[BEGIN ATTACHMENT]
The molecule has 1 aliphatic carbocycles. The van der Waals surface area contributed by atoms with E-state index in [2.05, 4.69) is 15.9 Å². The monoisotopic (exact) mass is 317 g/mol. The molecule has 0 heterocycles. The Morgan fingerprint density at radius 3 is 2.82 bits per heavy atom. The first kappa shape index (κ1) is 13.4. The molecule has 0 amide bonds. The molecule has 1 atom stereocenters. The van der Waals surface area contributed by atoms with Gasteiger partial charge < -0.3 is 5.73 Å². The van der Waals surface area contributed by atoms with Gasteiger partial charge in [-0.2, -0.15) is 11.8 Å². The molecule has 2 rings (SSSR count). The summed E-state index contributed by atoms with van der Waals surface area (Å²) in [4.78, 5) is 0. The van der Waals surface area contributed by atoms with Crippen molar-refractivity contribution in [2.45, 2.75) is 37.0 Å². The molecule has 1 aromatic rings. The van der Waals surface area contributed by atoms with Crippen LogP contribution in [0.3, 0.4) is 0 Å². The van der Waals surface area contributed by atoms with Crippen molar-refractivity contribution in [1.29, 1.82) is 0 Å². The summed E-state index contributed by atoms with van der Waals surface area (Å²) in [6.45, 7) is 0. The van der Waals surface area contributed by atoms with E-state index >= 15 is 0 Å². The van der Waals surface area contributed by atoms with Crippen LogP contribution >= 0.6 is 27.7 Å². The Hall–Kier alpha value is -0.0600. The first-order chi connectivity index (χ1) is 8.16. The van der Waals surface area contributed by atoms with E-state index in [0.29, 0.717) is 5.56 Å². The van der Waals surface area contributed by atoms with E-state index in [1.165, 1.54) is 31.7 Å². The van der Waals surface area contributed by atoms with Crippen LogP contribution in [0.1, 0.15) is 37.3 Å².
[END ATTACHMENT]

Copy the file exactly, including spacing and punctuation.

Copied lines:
The molecule has 1 aliphatic carbocycles. The van der Waals surface area contributed by atoms with E-state index in [2.05, 4.69) is 15.9 Å². The monoisotopic (exact) mass is 317 g/mol. The molecule has 0 heterocycles. The Morgan fingerprint density at radius 3 is 2.82 bits per heavy atom. The first kappa shape index (κ1) is 13.4. The molecule has 0 amide bonds. The molecule has 1 atom stereocenters. The van der Waals surface area contributed by atoms with Gasteiger partial charge < -0.3 is 5.73 Å². The van der Waals surface area contributed by atoms with Gasteiger partial charge in [-0.2, -0.15) is 11.8 Å². The molecule has 2 rings (SSSR count). The summed E-state index contributed by atoms with van der Waals surface area (Å²) in [4.78, 5) is 0. The van der Waals surface area contributed by atoms with Crippen molar-refractivity contribution in [2.45, 2.75) is 37.0 Å². The molecule has 1 aromatic rings. The van der Waals surface area contributed by atoms with Crippen LogP contribution in [0.3, 0.4) is 0 Å². The van der Waals surface area contributed by atoms with Crippen molar-refractivity contribution in [1.29, 1.82) is 0 Å². The summed E-state index contributed by atoms with van der Waals surface area (Å²) in [6.45, 7) is 0. The van der Waals surface area contributed by atoms with E-state index >= 15 is 0 Å². The van der Waals surface area contributed by atoms with Crippen LogP contribution >= 0.6 is 27.7 Å². The Hall–Kier alpha value is -0.0600. The first-order chi connectivity index (χ1) is 8.16. The van der Waals surface area contributed by atoms with E-state index in [0.29, 0.717) is 5.56 Å². The van der Waals surface area contributed by atoms with E-state index in [1.165, 1.54) is 31.7 Å². The van der Waals surface area contributed by atoms with Crippen LogP contribution in [0.1, 0.15) is 37.3 Å².